To determine key regions where biogenic CH4 infrastructure is needed within the US, we statistically identify gaps in active research infrastructure and evaluate areas where infrastructure can be augmented to include new CH4 measurements. We use a combination of climate data and dominant land cover to guide the scientific community on how we can develop a distributed observational network for the US by leveraging existing infrastructure. While this analysis does not capture the heterogeneity of the conditions that drive CH4 fluxes at the ecosystem scale, it is designed to evaluate the sampling intensity of research sites at the landscape scale. This coarse resolution influences the capacity to scale ecosystem-level results to the landscape, regional, and national level, which is required for the development of CH4 budgets and emission reduction strategies.
To determine the gaps in physical research infrastructure for ecosystem-scale CH4 fluxes, we need to understand how the current infrastructure is distributed across the US. We focus here on EC flux towers given their capabilities for continuous measurements and use in upscaling flux estimates and are therefore a useful basis for identifying gaps in the current network of CH4 observations. The AmeriFlux network of EC towers was launched in 1996 and grew from about 15 sites in 1997 to more than 110 active sites registered today. It was originally a network of PI-managed sites measuring ecosystem CO2, H2O, and energy fluxes. The network was established to connect research on field sites representing major climatic and ecological biomes, including tundra, grasslands, savanna, crops, and coniferous, deciduous, and tropical forests. The AmeriFlux community tailored instrumentation to suit each unique ecosystem but now also includes towers that are a part of the standardized network, the National Ecological Observatory Network (NEON). In 2012, the US Department of Energy established the AmeriFlux Management Project (AMP) at Lawrence Berkeley National Laboratory (LBNL) to support the broad AmeriFlux community and the AmeriFlux sites. The AMP standardizes, post-processes, and makes flux data available to the research community. More recently, flux towers began measuring CH4 in freshwater, coastal, upland, natural, and managed ecosystems. Although we have information on the location of existing EC tower infrastructure that is a part of AmeriFlux (n=223), NEON (n=47), and known, independent PI-managed sites (n=141), we focus this analysis on the towers measuring CH4 (n=100) and we distinguish between towers providing data to AmeriFlux (yes = 49, no = 51) and tower activity (active = 70; inactive = 30). We understand that additional towers exist within the US, but because these towers are not reporting or providing data to the flux community, we cannot include them in this analysis.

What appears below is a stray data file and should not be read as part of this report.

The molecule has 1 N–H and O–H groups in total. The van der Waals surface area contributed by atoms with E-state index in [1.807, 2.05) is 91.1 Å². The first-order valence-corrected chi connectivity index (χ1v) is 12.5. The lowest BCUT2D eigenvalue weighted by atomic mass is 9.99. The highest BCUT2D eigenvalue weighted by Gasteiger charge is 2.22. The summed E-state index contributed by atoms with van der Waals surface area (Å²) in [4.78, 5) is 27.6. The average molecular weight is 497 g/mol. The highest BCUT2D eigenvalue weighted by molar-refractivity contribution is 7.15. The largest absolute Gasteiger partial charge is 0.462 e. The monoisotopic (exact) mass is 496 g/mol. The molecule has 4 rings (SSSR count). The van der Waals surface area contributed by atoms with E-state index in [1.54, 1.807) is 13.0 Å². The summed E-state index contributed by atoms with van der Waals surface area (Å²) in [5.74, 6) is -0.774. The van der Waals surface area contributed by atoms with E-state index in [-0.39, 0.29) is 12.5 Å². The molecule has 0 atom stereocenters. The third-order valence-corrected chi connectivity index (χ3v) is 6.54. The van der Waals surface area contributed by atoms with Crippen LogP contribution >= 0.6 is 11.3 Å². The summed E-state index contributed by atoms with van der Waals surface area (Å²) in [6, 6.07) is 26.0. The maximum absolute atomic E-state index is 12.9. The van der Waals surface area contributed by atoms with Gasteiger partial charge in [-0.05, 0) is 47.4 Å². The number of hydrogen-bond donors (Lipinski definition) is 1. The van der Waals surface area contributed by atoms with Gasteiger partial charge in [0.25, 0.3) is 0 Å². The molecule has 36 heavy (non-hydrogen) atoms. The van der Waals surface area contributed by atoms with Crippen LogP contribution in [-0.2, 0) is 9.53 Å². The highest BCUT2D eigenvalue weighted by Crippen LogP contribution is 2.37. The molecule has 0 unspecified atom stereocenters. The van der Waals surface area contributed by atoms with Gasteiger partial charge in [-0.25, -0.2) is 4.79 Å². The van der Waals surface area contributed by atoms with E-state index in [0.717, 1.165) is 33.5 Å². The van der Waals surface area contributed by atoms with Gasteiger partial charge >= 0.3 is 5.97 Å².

To understand the landscape representativeness across geographic clusters, we measured dissimilarity based on climate and land cover type, as these two factors together are characteristic of regional resource availability and disturbance regimes. First, we developed a dissimilarity matrix that was condensed down to a two-dimensional ordination to determine regional clusters and calculate cluster dissimilarity for each location within a cluster (Fig. 1). It is important to note that a tower should be representative of the ecosystem type and the region where it is stationed (Desai, 2010; Jung et al., 2011; Xiao et al., 2012; Chu et al., 2021); however, the landscape representativeness analysis done here uses a coarser classification of land cover types that are more emblematic of resource availability and factors that influence how ecosystems function, not the specific ecosystem type where the tower is situated. Chu et al. (2021) examined the land-cover composition and vegetation characteristics of 214 AmeriFlux tower site footprints. They found that most sites do not represent the dominant land-cover type of the ecosystems they exist within, and when paired with common model–data integration approaches this mismatch introduces biases on the order of 4 %–20 % for the enhanced vegetation index (EVI) and 6 %–20 % for the dominant land cover percentage (Chu et al., 2021), making it essential to consider landscape characteristics in the design and evaluation of network infrastructure. Infrastructure representativeness at the landscape scale is indicative of the capacity to upscale information by climate and the dominant ecosystems of locations within a landscape.